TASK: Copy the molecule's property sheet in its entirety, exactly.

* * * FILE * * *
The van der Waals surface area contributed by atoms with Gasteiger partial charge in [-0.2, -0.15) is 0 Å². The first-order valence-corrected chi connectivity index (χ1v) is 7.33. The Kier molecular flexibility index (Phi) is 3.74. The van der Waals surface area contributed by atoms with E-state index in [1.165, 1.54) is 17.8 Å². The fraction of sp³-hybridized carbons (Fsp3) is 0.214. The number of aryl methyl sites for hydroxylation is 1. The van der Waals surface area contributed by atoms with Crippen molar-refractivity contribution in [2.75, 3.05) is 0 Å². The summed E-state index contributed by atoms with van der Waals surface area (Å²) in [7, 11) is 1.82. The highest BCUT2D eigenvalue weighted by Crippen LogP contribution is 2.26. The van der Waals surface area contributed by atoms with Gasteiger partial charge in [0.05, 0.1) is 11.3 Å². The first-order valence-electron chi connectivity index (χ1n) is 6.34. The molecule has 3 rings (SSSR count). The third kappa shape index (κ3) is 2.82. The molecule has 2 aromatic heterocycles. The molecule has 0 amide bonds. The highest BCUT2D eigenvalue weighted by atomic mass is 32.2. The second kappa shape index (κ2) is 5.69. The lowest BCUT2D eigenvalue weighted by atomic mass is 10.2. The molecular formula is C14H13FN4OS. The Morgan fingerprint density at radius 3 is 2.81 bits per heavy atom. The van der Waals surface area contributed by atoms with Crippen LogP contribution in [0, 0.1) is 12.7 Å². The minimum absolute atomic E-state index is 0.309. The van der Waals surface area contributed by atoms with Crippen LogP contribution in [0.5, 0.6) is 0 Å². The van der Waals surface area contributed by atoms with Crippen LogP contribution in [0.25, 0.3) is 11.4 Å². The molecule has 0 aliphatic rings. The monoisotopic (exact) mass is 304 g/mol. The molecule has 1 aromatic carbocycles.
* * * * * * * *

The van der Waals surface area contributed by atoms with Gasteiger partial charge in [-0.2, -0.15) is 0 Å². The first-order valence-corrected chi connectivity index (χ1v) is 7.33. The Kier molecular flexibility index (Phi) is 3.74. The van der Waals surface area contributed by atoms with E-state index in [1.165, 1.54) is 17.8 Å². The fraction of sp³-hybridized carbons (Fsp3) is 0.214. The number of aryl methyl sites for hydroxylation is 1. The van der Waals surface area contributed by atoms with Crippen molar-refractivity contribution in [2.75, 3.05) is 0 Å². The summed E-state index contributed by atoms with van der Waals surface area (Å²) in [7, 11) is 1.82. The highest BCUT2D eigenvalue weighted by Crippen LogP contribution is 2.26. The van der Waals surface area contributed by atoms with Gasteiger partial charge in [0.05, 0.1) is 11.3 Å². The first-order valence-electron chi connectivity index (χ1n) is 6.34. The molecule has 3 rings (SSSR count). The third kappa shape index (κ3) is 2.82. The molecule has 2 aromatic heterocycles. The molecule has 0 amide bonds. The highest BCUT2D eigenvalue weighted by atomic mass is 32.2. The second kappa shape index (κ2) is 5.69. The lowest BCUT2D eigenvalue weighted by atomic mass is 10.2. The molecular formula is C14H13FN4OS. The Morgan fingerprint density at radius 3 is 2.81 bits per heavy atom. The van der Waals surface area contributed by atoms with Crippen LogP contribution in [0, 0.1) is 12.7 Å². The minimum absolute atomic E-state index is 0.309. The van der Waals surface area contributed by atoms with Crippen LogP contribution in [0.5, 0.6) is 0 Å². The van der Waals surface area contributed by atoms with Crippen LogP contribution in [0.25, 0.3) is 11.4 Å². The molecule has 0 aliphatic rings. The monoisotopic (exact) mass is 304 g/mol. The molecule has 1 aromatic carbocycles.